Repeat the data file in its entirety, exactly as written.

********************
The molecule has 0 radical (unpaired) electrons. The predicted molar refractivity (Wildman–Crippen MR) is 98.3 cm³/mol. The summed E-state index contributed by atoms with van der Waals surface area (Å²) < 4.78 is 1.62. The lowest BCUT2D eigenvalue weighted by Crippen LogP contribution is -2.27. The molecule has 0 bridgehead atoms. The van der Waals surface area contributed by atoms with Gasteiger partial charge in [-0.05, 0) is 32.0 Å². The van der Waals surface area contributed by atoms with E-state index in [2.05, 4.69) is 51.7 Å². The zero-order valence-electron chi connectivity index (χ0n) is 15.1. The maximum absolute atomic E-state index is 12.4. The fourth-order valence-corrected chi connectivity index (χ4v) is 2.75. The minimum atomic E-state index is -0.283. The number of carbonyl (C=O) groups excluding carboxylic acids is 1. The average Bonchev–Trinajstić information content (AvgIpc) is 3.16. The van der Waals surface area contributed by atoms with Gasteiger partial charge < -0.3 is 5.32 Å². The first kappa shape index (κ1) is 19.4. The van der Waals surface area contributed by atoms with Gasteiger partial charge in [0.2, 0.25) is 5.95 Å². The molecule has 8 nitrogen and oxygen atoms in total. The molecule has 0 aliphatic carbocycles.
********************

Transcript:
The molecule has 0 radical (unpaired) electrons. The predicted molar refractivity (Wildman–Crippen MR) is 98.3 cm³/mol. The summed E-state index contributed by atoms with van der Waals surface area (Å²) < 4.78 is 1.62. The lowest BCUT2D eigenvalue weighted by Crippen LogP contribution is -2.27. The molecule has 0 bridgehead atoms. The van der Waals surface area contributed by atoms with Gasteiger partial charge in [-0.05, 0) is 32.0 Å². The van der Waals surface area contributed by atoms with E-state index in [2.05, 4.69) is 51.7 Å². The zero-order valence-electron chi connectivity index (χ0n) is 15.1. The maximum absolute atomic E-state index is 12.4. The fourth-order valence-corrected chi connectivity index (χ4v) is 2.75. The minimum atomic E-state index is -0.283. The number of carbonyl (C=O) groups excluding carboxylic acids is 1. The average Bonchev–Trinajstić information content (AvgIpc) is 3.16. The van der Waals surface area contributed by atoms with Gasteiger partial charge < -0.3 is 5.32 Å². The first kappa shape index (κ1) is 19.4. The van der Waals surface area contributed by atoms with Gasteiger partial charge in [0.2, 0.25) is 5.95 Å². The molecule has 8 nitrogen and oxygen atoms in total. The molecule has 0 aliphatic carbocycles.